The discovery that the behavior increases their fertility (and allows them to change the offspring gender) can now explain why. After all, in evolution, success is all about passing one’s genes to future generations, and the more descendants you have higher are the chances of that to happen.
In the last decades scientists have discovered that multiple mating is widespread, even among those species once seen as the epitome of monogamy, like swans and penguins. And also that males and females both chase multiple partners. While this makes sense to males - since the more they mate the more descendants they have to carry their genes – with females the case is very different. Not only they produce a limited number of eggs per breeding cycle but the practice is also particularly dangerous to females. Still, more and more cases of species where females actively pursue polyandry (female multiple mating) are being discovered.
So why is this? Everything in nature is about costs and advantages, so a behavior, such as polyandry, is only be pursued if its benefits outweigh its costs. Ultimately, this means that it has to improve the individual (in this case the female’s) fitness (ability to pass its genes to future generations). And for polyandry there are two types of benefits possible: direct (when the female is directly benefited, for example with increased fecundity or longevity) or indirect (when is the next generation that gets the advantages by becoming for example more attractive or stronger, all characteristics that improve their chances to reproduce). The idea being that if one or both types compensate the costs of polyandry to females, then its persistence in nature can be explained.
And in fact several cases of female-initiated polyandry with indirect benefits (so leading to “improved” offsprings) have already been discovered, and some even believe that they are enough to offset polyandry costs. That , however, remains to proved.
And this is where Miguel Barbosa from University of Aveiro, Anne E Magurran and Maria Dornelas from University of St Andrews and Sean Connolly and Mizue Hisano from James Cook University enter. They developed an approach to track the fate of the offspring across to two generations (since the number of “grand-offspring” to achieve maturity is an efficient measure of fitness), and which, crucially, distinguished between direct and indirect benefits (an issue not clear in previous works) to help clarify which ones are relevant to female polyandry. And used Trinidadian guppies, a small and colorful freshwater fish where multiple mating is common among both sexes, and females often initiate polyandry despite the males bringing nothing (no help) but sperm to reproduction.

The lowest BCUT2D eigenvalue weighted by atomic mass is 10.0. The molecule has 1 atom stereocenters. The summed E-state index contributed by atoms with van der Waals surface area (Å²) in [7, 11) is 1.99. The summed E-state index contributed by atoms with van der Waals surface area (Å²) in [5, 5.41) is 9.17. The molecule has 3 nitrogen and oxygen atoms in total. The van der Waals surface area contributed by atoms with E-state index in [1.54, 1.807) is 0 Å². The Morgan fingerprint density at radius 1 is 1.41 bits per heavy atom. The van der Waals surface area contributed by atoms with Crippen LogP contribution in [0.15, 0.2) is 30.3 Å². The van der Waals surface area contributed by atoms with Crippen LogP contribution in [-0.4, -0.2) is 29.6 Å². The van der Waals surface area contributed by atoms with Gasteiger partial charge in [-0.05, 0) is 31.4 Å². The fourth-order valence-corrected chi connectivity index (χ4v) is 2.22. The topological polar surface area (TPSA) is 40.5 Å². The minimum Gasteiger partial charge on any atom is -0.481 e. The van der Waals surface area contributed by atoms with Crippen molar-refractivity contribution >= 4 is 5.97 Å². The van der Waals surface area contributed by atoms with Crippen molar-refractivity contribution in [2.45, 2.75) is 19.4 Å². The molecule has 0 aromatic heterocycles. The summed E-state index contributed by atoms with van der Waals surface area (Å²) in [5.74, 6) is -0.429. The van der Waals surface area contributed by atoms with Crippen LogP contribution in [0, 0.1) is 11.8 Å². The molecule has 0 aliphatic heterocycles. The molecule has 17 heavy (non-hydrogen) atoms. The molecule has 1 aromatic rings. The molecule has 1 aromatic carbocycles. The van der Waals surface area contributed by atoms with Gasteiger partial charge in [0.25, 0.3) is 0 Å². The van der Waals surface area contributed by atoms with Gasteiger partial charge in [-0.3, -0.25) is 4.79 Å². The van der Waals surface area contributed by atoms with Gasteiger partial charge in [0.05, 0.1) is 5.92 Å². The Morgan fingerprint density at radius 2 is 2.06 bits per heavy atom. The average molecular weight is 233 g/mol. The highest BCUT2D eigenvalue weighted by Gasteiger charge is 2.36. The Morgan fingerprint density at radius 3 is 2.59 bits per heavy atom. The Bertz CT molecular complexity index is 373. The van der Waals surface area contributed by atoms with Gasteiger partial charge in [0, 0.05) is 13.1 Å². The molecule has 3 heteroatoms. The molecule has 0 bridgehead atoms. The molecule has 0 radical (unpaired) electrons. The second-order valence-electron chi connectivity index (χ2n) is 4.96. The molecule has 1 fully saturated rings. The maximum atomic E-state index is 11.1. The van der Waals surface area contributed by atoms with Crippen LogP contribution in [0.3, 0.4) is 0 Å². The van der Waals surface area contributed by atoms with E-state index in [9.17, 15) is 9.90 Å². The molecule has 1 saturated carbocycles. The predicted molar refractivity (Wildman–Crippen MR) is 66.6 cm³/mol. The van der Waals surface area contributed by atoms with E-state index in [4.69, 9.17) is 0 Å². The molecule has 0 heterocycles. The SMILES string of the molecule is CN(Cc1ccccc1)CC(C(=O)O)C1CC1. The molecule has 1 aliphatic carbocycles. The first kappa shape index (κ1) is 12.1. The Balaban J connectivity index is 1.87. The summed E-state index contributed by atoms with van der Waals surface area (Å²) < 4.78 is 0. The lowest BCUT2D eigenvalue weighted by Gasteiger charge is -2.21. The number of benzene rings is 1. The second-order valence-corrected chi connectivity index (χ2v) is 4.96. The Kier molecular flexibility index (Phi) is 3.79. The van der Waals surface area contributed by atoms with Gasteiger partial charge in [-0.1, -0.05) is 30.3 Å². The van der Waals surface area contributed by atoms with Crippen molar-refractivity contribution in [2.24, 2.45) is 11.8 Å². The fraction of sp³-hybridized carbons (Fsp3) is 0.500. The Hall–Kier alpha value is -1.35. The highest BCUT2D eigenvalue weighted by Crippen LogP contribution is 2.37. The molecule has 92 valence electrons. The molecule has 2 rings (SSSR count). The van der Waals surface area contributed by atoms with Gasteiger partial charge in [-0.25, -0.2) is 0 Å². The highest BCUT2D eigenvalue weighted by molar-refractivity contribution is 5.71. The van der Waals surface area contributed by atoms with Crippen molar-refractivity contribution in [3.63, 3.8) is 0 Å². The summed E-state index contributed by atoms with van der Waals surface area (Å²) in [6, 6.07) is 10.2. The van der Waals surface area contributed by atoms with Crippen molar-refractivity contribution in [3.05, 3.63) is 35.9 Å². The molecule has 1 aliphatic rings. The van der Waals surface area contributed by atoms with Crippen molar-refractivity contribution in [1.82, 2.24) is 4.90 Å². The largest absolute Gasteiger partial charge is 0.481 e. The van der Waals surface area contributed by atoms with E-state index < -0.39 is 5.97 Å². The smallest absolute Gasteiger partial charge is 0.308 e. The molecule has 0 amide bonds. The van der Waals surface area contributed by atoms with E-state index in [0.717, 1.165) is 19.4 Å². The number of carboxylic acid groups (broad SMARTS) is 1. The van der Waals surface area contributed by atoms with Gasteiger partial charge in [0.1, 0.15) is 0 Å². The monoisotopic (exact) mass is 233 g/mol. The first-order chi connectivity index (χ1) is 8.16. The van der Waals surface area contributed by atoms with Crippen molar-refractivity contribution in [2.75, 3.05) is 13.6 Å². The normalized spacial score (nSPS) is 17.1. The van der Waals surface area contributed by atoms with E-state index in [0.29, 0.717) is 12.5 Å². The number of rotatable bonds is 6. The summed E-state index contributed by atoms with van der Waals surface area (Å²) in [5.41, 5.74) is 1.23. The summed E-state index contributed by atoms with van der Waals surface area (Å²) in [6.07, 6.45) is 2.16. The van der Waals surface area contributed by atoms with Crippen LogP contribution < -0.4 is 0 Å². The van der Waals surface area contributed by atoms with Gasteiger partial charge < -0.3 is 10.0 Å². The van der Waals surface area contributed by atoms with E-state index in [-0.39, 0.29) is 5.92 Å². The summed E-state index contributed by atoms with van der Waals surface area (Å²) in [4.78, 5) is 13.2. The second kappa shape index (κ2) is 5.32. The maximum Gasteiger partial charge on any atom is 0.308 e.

Guppy male (Poeciliidae- Poecilia reticulata). Credit: Ciência Viva - Agência Nacional para a Cultura Científica e Tecnológica
The researchers started by mating the females with either one or multiple males, and followed the results for two generations, looking at both their first offspring (their “children”) and their second (the “grandchildren”). And found that polyandrous (multiple mating) females were much more fertile than monogamous ones with about 1.5 more “grand-children”. And more, that this was due to them having much more, an extraordinary 83% more, viable “sons” than females with only one sexual partner. This agrees with evolutionary theory’s prediction that when conditions are good, females invest more in the sex with greater variability, which in this case are males. After all males are not limited in number of children (contrary to females), so more sons mean extra descendants.
These two discovered “paybacks” of polyandry – more descendants and an ability to manipulate the sex ratio of the offspring for their advantage – are be no doubt important “weapons” for the evolutionary success of a female and help to explain why they risk so much to chase even those apparently worthless guppy males.
But contrary to previous studies Barbosa and colleagues found no differences between monogamous and polyandrous mothers on those offspring characteristics linked to indirect benefits, such as size at birth, growth rate, time to sexual maturation and survival. This is probably due to different environmental conditions though, as when not under of stress, animals tend to increase their overall numbers instead of changing their characteristics.
“These results have broad implications for evolutionary studies”, says Miguel Barbosa, the first author of the work, “there is still an intrinsic idea that female reproductive success is independent of number of mates,. This follows the suggestion that females are the passive sex with a limited ability to change the course of the mating process. Our results together with previous studies, refute this, and show the females on the driving seat of the reproductive process. “
Citation: Miguel Barbosa, Sean R Connolly, Mizue Hisano, Maria Dornelas and Anne E Magurran, 'Fitness consequences of female multiple mating: A direct test of indirect benefits', BMC Evolutionary Biology 2012, 12:185 doi:10.1186/1471-2148-12-185